Lymphedema is a condition where the lymphatic system has been compromised. It is an abnormal swelling condition that may affect one or more body regions, wherein swelling because the lymphatic system does not develop properly, is damaged, or is overloaded. The fluid that builds up in the tissues and causes swelling is described as being ‘protein-rich’ because it contains more protein than normal – bacteria thrive in this stagnant, protein-rich fluid.
Lymphedema is chronic and degenerative condition that currently cannot be cured; however, the condition can be managed through prompt and on-going treatment that helps reduce swelling in the affected area, minimize the risks of infection, and slow adverse tissue changes.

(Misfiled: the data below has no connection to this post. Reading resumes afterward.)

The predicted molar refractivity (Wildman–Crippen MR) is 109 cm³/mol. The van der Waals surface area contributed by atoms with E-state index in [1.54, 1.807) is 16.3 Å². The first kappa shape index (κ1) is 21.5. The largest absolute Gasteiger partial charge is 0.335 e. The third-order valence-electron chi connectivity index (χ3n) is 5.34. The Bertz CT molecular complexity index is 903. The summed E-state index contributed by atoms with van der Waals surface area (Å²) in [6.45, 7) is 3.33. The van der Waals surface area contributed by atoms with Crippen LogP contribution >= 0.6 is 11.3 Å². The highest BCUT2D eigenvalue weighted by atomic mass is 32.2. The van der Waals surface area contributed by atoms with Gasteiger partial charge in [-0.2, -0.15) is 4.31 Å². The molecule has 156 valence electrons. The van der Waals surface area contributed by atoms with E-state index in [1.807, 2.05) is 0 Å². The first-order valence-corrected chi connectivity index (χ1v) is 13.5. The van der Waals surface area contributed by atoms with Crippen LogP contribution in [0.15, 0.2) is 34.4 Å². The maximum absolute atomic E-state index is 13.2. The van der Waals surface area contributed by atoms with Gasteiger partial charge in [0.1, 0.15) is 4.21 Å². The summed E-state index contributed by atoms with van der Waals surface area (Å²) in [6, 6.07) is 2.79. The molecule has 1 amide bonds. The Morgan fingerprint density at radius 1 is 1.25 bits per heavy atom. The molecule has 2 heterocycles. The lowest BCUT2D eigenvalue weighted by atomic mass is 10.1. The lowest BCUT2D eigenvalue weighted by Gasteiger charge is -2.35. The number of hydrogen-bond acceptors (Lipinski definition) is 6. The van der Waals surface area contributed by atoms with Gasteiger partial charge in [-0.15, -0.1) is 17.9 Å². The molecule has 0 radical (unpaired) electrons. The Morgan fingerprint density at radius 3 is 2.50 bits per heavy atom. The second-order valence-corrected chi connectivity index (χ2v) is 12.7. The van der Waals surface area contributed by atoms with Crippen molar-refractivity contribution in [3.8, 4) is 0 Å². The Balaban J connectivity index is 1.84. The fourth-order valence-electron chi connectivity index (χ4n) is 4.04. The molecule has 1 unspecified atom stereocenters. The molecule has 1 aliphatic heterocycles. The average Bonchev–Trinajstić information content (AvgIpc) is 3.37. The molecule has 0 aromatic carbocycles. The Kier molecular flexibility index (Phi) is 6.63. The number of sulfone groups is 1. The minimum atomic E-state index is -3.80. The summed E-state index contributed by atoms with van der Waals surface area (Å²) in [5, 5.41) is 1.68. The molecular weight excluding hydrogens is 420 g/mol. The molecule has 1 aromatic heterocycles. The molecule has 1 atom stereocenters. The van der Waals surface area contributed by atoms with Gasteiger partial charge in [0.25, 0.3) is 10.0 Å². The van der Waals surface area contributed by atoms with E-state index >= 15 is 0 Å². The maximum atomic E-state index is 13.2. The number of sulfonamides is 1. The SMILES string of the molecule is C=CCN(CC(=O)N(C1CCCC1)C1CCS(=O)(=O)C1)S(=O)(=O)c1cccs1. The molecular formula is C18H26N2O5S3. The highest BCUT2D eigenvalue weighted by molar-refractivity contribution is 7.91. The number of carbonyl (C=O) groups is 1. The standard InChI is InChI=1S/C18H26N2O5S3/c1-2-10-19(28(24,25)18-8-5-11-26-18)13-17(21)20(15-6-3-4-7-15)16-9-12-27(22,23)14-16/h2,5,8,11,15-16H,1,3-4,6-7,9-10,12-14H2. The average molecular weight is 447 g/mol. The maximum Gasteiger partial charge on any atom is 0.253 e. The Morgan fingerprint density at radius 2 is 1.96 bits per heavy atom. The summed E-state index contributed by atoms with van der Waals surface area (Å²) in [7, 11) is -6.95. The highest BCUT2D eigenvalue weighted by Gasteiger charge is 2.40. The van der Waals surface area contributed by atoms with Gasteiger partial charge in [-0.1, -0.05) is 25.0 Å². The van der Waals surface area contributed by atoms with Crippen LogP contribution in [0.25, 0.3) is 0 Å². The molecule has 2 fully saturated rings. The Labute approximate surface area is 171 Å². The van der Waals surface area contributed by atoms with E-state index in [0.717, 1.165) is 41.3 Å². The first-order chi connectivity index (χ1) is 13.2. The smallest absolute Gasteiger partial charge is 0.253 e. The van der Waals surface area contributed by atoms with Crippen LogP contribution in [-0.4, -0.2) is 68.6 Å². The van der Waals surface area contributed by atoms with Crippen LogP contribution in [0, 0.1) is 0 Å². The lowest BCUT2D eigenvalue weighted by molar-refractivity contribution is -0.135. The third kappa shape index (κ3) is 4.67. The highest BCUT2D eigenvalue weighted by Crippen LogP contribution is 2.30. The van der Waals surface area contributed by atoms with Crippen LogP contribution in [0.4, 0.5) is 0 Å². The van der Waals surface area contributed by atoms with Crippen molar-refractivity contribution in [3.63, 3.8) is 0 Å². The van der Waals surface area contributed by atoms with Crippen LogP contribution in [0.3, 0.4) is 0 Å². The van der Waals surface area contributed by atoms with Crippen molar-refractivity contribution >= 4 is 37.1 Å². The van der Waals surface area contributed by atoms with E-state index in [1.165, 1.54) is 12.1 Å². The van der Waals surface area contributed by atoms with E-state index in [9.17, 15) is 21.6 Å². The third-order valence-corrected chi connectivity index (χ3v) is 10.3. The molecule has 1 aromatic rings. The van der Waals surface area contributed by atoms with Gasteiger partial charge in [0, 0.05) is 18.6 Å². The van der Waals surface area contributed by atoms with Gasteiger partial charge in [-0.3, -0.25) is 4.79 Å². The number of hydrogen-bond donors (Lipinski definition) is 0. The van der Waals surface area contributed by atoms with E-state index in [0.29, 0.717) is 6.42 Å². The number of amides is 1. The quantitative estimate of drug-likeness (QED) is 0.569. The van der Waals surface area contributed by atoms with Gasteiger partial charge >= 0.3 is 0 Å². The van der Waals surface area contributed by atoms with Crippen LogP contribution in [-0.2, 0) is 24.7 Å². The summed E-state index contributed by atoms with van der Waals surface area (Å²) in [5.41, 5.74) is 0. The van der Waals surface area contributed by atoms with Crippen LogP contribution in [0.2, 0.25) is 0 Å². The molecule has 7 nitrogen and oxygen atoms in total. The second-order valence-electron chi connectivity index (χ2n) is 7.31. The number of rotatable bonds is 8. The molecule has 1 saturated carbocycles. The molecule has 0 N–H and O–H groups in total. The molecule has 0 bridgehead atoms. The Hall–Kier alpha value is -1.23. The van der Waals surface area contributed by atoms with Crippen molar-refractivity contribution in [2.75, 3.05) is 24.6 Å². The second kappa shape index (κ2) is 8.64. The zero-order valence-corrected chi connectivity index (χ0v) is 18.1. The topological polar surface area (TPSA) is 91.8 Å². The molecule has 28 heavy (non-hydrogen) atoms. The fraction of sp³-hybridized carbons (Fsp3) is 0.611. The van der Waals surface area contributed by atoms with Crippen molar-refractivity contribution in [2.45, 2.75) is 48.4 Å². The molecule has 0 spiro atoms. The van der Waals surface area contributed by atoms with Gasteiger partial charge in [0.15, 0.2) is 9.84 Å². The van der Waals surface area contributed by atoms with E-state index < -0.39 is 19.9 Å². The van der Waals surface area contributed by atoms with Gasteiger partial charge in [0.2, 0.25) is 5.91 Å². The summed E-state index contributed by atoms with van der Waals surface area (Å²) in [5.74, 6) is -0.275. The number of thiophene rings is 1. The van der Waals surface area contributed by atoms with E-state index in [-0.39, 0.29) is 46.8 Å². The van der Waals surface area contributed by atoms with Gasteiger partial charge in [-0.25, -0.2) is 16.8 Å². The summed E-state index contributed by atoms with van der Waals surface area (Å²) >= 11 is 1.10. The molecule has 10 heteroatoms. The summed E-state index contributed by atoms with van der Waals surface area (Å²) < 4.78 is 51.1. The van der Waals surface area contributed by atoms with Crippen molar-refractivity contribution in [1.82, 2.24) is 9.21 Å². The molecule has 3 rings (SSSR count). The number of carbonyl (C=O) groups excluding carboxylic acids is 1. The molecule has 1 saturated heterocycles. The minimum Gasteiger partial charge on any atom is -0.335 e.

Primary Lymphedema is caused by an abnormal development of lymphatic vessels and nodes. Swelling can occur at any age but is most commonly observed during puberty, and less commonly seen at birth or after age 35.
Primary Lymphedema affects both sexes and may affect upper and lower extremities. It is however, most frequently seen in females with swelling in one or both legs that begins at the foot and progresses up toward the trunk.
Secondary Lymphedema is an acquired disorder caused by obstruction, interruption or functional impairment of the lymphatic system. Circulatory problems and cancer treatment are the most common causes of secondary Lymphedema in North America. Other causes include injuries, burns, surgical scars, and tropical parasites.